Synchronization of Globally Coupled Nonlinear Oscillators

The Rich Behavior of the Kuramoto Model

Bryan Daniels

Spring 2005

Spring 2005

- Home Page

- Introduction to Synchronization
- The Kuramoto Model
- Adding Noise
- Numerical Results

The Kuramoto Model

The Kuramoto Model makes the following simplifying assumptions about the oscillators and the coupling:

where theta is the phase of each oscillator, omega is the natural frequency of each oscillator, N is the number of oscillators, and K is the coupling constant.

Kuramoto found that there is a certain value of the coupling constant, KC, above which synchronization can occur, and below which it cannot. For any distribution of the natural frequencies of the oscillators, he was able to calculate KC. For example, for a Lorentzian distribution of natural frequencies, KC is just equal to the full width at half-max of the Lorentzian curve. For other distributions, the formula for KC is more complex, but we can still calculate it.

The Kuramoto Model makes the following simplifying assumptions about the oscillators and the coupling:

- All-to-all, weak coupling
- Nearly identical oscillators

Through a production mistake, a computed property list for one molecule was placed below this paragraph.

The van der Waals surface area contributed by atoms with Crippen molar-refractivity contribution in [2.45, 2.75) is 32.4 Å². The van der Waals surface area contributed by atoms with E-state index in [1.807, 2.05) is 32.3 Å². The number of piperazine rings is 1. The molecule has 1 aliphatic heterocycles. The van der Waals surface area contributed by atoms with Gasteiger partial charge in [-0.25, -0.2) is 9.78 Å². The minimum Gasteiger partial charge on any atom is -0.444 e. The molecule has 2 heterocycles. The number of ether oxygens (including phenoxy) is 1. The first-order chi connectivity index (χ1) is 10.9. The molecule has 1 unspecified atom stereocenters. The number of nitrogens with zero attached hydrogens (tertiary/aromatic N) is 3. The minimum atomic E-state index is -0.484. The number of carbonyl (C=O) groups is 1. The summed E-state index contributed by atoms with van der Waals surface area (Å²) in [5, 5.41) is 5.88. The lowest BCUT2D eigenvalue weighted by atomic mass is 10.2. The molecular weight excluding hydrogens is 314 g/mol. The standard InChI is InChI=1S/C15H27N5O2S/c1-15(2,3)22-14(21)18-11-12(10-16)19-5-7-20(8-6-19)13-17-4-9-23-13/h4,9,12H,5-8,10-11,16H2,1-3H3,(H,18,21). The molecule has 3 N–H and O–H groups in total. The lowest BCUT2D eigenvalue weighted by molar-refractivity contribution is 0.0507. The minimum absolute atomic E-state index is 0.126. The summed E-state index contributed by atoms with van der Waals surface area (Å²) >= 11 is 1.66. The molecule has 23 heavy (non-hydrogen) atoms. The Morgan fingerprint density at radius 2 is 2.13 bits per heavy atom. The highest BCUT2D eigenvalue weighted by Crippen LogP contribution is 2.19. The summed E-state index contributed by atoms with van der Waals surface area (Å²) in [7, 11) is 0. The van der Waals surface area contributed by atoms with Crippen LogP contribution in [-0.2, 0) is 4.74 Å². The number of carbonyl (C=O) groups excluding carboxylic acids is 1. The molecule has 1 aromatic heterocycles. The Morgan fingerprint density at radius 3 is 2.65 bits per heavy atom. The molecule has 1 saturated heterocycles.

- Interactions that depend sinusoidally on the phase difference between two oscillators

The Kuramoto model equation: |

where theta is the phase of each oscillator, omega is the natural frequency of each oscillator, N is the number of oscillators, and K is the coupling constant.

Kuramoto found that there is a certain value of the coupling constant, KC, above which synchronization can occur, and below which it cannot. For any distribution of the natural frequencies of the oscillators, he was able to calculate KC. For example, for a Lorentzian distribution of natural frequencies, KC is just equal to the full width at half-max of the Lorentzian curve. For other distributions, the formula for KC is more complex, but we can still calculate it.

In our simulations, we often
used a
Lorentzian for the distribution of the oscillators' natural
frequencies. Here a Lorentzian distribution is shown as a solid
line, with a Gaussian distribution as a dotted line for comparison. |